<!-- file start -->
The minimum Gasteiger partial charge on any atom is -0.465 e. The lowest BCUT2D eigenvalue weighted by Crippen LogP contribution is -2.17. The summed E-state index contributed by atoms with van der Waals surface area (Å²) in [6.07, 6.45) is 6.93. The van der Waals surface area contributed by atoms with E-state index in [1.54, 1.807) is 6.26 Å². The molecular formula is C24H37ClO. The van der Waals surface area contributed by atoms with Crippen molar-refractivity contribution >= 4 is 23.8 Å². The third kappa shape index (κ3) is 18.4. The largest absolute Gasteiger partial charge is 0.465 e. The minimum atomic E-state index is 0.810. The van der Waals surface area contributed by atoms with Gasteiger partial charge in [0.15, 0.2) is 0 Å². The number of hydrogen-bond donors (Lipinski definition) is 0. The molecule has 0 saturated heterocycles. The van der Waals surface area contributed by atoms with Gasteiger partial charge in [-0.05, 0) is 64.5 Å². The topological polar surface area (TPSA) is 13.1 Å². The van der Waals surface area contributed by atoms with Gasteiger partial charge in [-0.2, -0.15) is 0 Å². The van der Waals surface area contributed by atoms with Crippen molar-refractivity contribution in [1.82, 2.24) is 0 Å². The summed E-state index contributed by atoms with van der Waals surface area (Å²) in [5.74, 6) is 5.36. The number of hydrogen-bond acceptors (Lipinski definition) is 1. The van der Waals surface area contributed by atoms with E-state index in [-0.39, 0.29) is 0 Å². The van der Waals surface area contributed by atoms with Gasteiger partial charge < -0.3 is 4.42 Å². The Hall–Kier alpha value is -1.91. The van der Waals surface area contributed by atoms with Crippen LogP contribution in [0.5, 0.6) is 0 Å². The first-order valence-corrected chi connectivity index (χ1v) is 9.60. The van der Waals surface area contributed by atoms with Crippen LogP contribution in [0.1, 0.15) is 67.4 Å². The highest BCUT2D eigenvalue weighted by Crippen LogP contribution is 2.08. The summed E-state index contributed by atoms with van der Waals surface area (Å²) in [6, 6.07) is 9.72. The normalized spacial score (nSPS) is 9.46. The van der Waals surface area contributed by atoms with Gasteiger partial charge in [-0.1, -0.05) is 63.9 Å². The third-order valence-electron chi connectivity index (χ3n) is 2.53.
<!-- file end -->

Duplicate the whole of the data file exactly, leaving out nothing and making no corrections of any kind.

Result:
The minimum Gasteiger partial charge on any atom is -0.465 e. The lowest BCUT2D eigenvalue weighted by Crippen LogP contribution is -2.17. The summed E-state index contributed by atoms with van der Waals surface area (Å²) in [6.07, 6.45) is 6.93. The van der Waals surface area contributed by atoms with E-state index in [1.54, 1.807) is 6.26 Å². The molecular formula is C24H37ClO. The van der Waals surface area contributed by atoms with Crippen molar-refractivity contribution >= 4 is 23.8 Å². The third kappa shape index (κ3) is 18.4. The largest absolute Gasteiger partial charge is 0.465 e. The minimum atomic E-state index is 0.810. The van der Waals surface area contributed by atoms with Gasteiger partial charge in [0.15, 0.2) is 0 Å². The number of hydrogen-bond donors (Lipinski definition) is 0. The molecule has 0 saturated heterocycles. The van der Waals surface area contributed by atoms with Gasteiger partial charge in [-0.05, 0) is 64.5 Å². The topological polar surface area (TPSA) is 13.1 Å². The van der Waals surface area contributed by atoms with Gasteiger partial charge in [-0.2, -0.15) is 0 Å². The van der Waals surface area contributed by atoms with Crippen molar-refractivity contribution in [1.82, 2.24) is 0 Å². The summed E-state index contributed by atoms with van der Waals surface area (Å²) in [5.74, 6) is 5.36. The number of hydrogen-bond acceptors (Lipinski definition) is 1. The van der Waals surface area contributed by atoms with E-state index in [-0.39, 0.29) is 0 Å². The van der Waals surface area contributed by atoms with Gasteiger partial charge < -0.3 is 4.42 Å². The Hall–Kier alpha value is -1.91. The van der Waals surface area contributed by atoms with Crippen LogP contribution in [0.5, 0.6) is 0 Å². The first-order valence-corrected chi connectivity index (χ1v) is 9.60. The van der Waals surface area contributed by atoms with Crippen LogP contribution in [0.1, 0.15) is 67.4 Å². The highest BCUT2D eigenvalue weighted by Crippen LogP contribution is 2.08. The summed E-state index contributed by atoms with van der Waals surface area (Å²) in [6, 6.07) is 9.72. The normalized spacial score (nSPS) is 9.46. The van der Waals surface area contributed by atoms with Gasteiger partial charge in [-0.1, -0.05) is 63.9 Å². The third-order valence-electron chi connectivity index (χ3n) is 2.53.